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National Car Museum

National Car Museum (3)

Visiting the national car museum is a way to see a unique collection of many types of carriages, berliners, coaches and wagons from the 17th, 18th and 19th centuries.

It is an opportunity to see one of the best collections in Europe, which gives the visitor a grasp of the technological and artistic progress in transport used by European royalty before the invention of the car.

It is also worth noting that the museum is situated in a prime location, the east wing of the “Bélem” palace, which used to house the royal family’s former riding school in the 18th century. This is a building in the neoclassic style designed by the Italian architect Giacomo Azzolini. From the wide, two-floored pavilion’s upper gallery the royal family looked down at impressive riding exhibitions. 

What’s more, from this upper balcony it is possible to appreciate several points of decorative interest: the frescos and tiles dedicated to equestrian art, the interior banisters that surround the room, or, on the ceiling, the three medallions painted with scenes connected to the “Prosperity of the King”.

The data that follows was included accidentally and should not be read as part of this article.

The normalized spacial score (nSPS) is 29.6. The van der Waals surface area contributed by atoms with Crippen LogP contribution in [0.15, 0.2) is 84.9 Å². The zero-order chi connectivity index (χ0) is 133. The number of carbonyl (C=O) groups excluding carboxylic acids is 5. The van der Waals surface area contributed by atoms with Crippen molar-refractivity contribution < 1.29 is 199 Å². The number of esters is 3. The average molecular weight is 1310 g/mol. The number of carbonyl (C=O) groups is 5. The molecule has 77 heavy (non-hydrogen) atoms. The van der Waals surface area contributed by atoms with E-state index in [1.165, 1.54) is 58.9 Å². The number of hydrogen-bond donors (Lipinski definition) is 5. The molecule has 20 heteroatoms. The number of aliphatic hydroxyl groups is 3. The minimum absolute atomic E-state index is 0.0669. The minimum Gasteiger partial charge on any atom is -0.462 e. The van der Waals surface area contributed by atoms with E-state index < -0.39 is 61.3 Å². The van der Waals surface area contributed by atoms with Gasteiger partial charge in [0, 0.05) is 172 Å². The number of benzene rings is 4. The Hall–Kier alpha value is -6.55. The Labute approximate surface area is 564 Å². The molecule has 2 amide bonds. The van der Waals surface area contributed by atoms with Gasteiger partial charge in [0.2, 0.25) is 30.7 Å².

Today, three centuries later, visitors marvel at anything from the shady wooden, red-pelt coaches of the Spanish King Felipe II, to the ostentatious carriages that catch everyone’s attention despite them being so uncomfortable to travel in.  

The pieces on display all belonged to the royalty and powerful classes in Portugal, France, Austria, Italy and Spain, and bear witness to the great desire for wealth that existed in these circles between the 17th and 19th centuries. 

In the main gallery, the visitor will pass through two aisles of carriages inscribed with Golden Moorish motifs, coats of arms belonging to the nobility and interiors decorated with red velvet. At the end of the display can be   found the prime attraction; three state carriages built by the Marquis of Abrantes, ambassador to the Vatican. These three baroque pieces, weighing five tonnes each, are decorated with natural-sized gold statues, another fine example of extravagance.

However, there still await various pieces for true enthusiasts. On view is a classic Lisbon taxi from the 19th century, in the black and green that were the official colours of the city’s taxis until very recently, 1990 in fact. You will also see the historic uniforms of coach drivers and travel items that the nobility carried in the past. If these objects hold any fascination for you, this museum is an essential stop on your itinerary.

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